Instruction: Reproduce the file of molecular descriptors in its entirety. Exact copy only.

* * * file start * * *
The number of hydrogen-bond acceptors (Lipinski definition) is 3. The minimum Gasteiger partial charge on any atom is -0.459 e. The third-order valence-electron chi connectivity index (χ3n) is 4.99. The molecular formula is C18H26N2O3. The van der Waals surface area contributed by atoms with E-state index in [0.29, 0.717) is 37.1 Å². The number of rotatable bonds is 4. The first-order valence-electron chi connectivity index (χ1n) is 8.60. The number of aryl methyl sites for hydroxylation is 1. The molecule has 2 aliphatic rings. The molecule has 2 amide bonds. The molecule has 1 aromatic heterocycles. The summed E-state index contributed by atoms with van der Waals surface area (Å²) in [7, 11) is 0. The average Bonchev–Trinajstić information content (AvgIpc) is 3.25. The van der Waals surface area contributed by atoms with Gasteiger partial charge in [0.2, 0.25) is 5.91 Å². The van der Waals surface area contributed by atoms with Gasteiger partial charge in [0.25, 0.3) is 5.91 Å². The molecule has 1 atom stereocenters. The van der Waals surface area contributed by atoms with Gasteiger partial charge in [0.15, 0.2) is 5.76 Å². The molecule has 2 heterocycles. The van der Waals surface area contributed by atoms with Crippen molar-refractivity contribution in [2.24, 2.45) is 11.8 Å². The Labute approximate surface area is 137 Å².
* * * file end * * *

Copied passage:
The number of hydrogen-bond acceptors (Lipinski definition) is 3. The minimum Gasteiger partial charge on any atom is -0.459 e. The third-order valence-electron chi connectivity index (χ3n) is 4.99. The molecular formula is C18H26N2O3. The van der Waals surface area contributed by atoms with E-state index in [0.29, 0.717) is 37.1 Å². The number of rotatable bonds is 4. The first-order valence-electron chi connectivity index (χ1n) is 8.60. The number of aryl methyl sites for hydroxylation is 1. The molecule has 2 aliphatic rings. The molecule has 2 amide bonds. The molecule has 1 aromatic heterocycles. The summed E-state index contributed by atoms with van der Waals surface area (Å²) in [7, 11) is 0. The average Bonchev–Trinajstić information content (AvgIpc) is 3.25. The van der Waals surface area contributed by atoms with Gasteiger partial charge in [0.2, 0.25) is 5.91 Å². The van der Waals surface area contributed by atoms with Gasteiger partial charge in [0.25, 0.3) is 5.91 Å². The molecule has 1 atom stereocenters. The van der Waals surface area contributed by atoms with Gasteiger partial charge in [0.15, 0.2) is 5.76 Å². The molecule has 2 heterocycles. The van der Waals surface area contributed by atoms with Crippen molar-refractivity contribution in [2.24, 2.45) is 11.8 Å². The Labute approximate surface area is 137 Å².